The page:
Luxembourg

   
 

Key Challenges

Economic diversification necessary
Economic diversification is the key challenge confronting Luxembourg. Addressing this challenge will require the exploitation of innovative niche markets, promoting the digitalization of the financial sector and adopting a new approach to promote Luxembourg as an international economic hub. With respect to the financial sector, the government should focus on developing ICT synergies, and exploring new financial technology products and services.
Reliance on financial sector carries risks
The Luxembourg Leaks and Panama Papers scandals demonstrated the vulnerabilities of focusing a country’s economic activity excessively on the financial sector. It will take time for recent efforts to improve tax transparency to tackle Luxembourg’s tarnished reputation as a tax haven.
R&D must increase significantly
Luxembourg invests less in R&D than the EU average and less than the government’s own target of more than 2.03% of GDP. Nevertheless, the Luxembourg Cluster Initiative, led by the national research agency Luxinnovation, has identified seven economic sectors that will be essential for sustainable economic development. These sectors are healthcare and biotechnology, ICT, material technology, space technology, logistics, maritime activities, and emerging alternative investment funds (e.g., private-equity funds). There is broad consensus that to drive further economic growth, public investment in R&D must significantly increase and economic competitiveness must be improved.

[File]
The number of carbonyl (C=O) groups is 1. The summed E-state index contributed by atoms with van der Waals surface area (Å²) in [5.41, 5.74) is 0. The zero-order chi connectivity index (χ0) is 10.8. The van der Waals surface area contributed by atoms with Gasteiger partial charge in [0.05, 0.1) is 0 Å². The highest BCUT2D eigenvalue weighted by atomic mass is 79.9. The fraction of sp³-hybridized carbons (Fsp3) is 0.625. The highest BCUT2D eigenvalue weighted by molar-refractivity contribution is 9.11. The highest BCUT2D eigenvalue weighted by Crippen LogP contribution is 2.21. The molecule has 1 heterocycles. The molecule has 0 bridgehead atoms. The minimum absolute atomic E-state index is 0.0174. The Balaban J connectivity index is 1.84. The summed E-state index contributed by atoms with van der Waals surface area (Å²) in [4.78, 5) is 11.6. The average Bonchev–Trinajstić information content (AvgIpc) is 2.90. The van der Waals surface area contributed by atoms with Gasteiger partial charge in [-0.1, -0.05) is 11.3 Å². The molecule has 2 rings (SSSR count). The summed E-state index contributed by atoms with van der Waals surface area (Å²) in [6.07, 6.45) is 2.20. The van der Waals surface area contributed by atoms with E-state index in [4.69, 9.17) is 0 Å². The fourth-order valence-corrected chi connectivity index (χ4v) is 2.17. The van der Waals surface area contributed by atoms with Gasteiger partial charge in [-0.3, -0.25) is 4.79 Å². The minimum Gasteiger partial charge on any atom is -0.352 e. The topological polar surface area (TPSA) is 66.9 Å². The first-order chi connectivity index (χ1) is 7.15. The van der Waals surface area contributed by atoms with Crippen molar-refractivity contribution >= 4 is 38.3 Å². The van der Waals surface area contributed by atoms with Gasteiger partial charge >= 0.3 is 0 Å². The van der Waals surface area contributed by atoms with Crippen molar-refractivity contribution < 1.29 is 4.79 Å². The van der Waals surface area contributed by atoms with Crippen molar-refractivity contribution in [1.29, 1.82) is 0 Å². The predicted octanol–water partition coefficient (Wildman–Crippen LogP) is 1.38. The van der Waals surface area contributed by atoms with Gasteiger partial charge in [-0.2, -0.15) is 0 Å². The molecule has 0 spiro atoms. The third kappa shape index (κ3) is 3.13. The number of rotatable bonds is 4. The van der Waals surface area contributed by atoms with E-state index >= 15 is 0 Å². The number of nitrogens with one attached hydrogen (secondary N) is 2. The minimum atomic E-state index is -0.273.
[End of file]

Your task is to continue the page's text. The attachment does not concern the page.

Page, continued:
Public investment,
debt on the rise
Public investments and, in turn, the national debt are on the rise. National debt increased from 22% of GDP in 2015 to 23.5% in 2017 and is projected to reach an all-time high of €1 billion in 2018. Despite the country’s strong GDP growth, general government debt will significantly increase. Even though the current level of national debt is far below the EU average, further government expenditure must be monitored closely and rising interest rates taken into account.
Sustainability risks
in welfare system